A Manchester-based social enterprise is gearing up for global expansion after appointing five members to its newly-formed advisory board.

Nile Henry founded The Blair Project to help get young people from diverse backgrounds into STEM through motorsport after being inspired by his younger brother Blair, who dreamed of becoming a racing driver.

The initiative attracted international headlines when Prince Harry paid it a visit in 2016.

Now The Blair Project has announced five members to its new advisory board to guide the organisation as they make forays into global markets from Dubai to the USA to Africa.

They are Zulf Ali, CEO, York Medical Group; Marie Hamilton Greater Manchester region lead, Microsoft; Richard Mack, executive security consultant, IBM; Mike Perls MBE, founder and chair, MC2; Giles Chesher, corporate partner, Squire Patton Boggs.

Discussing the establishment of the board, Nile Henry said: “Innovation has helped us to achieve significant growth over the past few years. The high level skills, expertise and connections of our advisory board will help us to drive further growth and become a global EdTech provider for emerging technologies.

“This aligns with our commitment to develop the diverse workforce of innovators, technicians, engineers and entrepreneurs to tackle climate change. This strategic move is a testament to our commitment to excellence and innovation.

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“The board, composed of leaders and entrepreneurs, will provide invaluable insights and guidance as we embark on ambitious growth and expansion plans.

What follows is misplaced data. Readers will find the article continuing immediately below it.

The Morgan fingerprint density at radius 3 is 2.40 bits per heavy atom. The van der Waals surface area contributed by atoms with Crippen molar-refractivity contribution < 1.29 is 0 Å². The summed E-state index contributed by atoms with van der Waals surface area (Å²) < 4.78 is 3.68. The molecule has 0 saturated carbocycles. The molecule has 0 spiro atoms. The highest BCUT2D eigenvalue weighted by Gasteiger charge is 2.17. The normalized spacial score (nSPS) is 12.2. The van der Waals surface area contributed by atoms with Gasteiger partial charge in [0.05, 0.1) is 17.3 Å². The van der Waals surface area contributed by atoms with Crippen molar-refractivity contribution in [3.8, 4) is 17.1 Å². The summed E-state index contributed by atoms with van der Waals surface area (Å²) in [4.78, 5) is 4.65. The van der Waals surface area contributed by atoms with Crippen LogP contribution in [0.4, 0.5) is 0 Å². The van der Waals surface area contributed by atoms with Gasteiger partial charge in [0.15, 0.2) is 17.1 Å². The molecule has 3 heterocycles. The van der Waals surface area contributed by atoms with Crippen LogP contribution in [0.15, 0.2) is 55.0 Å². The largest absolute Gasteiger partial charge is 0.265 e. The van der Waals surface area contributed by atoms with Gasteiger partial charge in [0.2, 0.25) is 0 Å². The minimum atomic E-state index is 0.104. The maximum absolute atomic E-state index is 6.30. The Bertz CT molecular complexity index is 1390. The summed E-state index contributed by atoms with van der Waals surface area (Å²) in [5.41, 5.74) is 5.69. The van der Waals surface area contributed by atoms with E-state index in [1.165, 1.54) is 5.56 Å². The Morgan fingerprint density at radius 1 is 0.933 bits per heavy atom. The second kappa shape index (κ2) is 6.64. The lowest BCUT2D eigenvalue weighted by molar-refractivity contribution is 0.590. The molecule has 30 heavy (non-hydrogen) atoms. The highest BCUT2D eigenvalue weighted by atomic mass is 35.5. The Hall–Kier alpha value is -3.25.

“Their collective wisdom and experience will be pivotal in shaping our strategic direction, ensuring we remain at the forefront of educational advancements.

“This initiative underscores our dedication to delivering world-class net zero education and training, preparing learners to succeed in an ever-evolving global landscape.”

The Blair Project describes itself as a social enterprise looking to diversify the STEM pipeline.

Their mission is to grow the army of innovators, technicians, engineers and entrepreneurs needed to tackle climate change, increase representation and inclusion in science and tech industries, and provide both the role models and the change-makers of tomorrow.

The outreach arms of The Blair Project works with young people to empower and enthuse them towards STEM careers.

The ProtoEV STEM Challenge sees teams retrofit petrol go-karts to convert them into electric karts, then test and race them at the peak of the programme: the race day, which also features representatives from STEM careers like F1, to further inspire them beyond the programme.

They also run day and half-day activities in schools, to introduce a younger age group to all the possibilities of science, and change negative perceptions around STEM, more commonly held by the marginalised groups they target.

They are also developing and launching an immersive gamified EV skills training app with career readiness features, to be used equally by prospective candidates looking to take their steps into green tech careers, and by employers looking to attract, develop and convert diverse, engaged talent into quality hires.

The Blair Project are also developing future apps to ensure that they are on the cutting edge of green tech and energy training in other sectors – due for launch in 2025.

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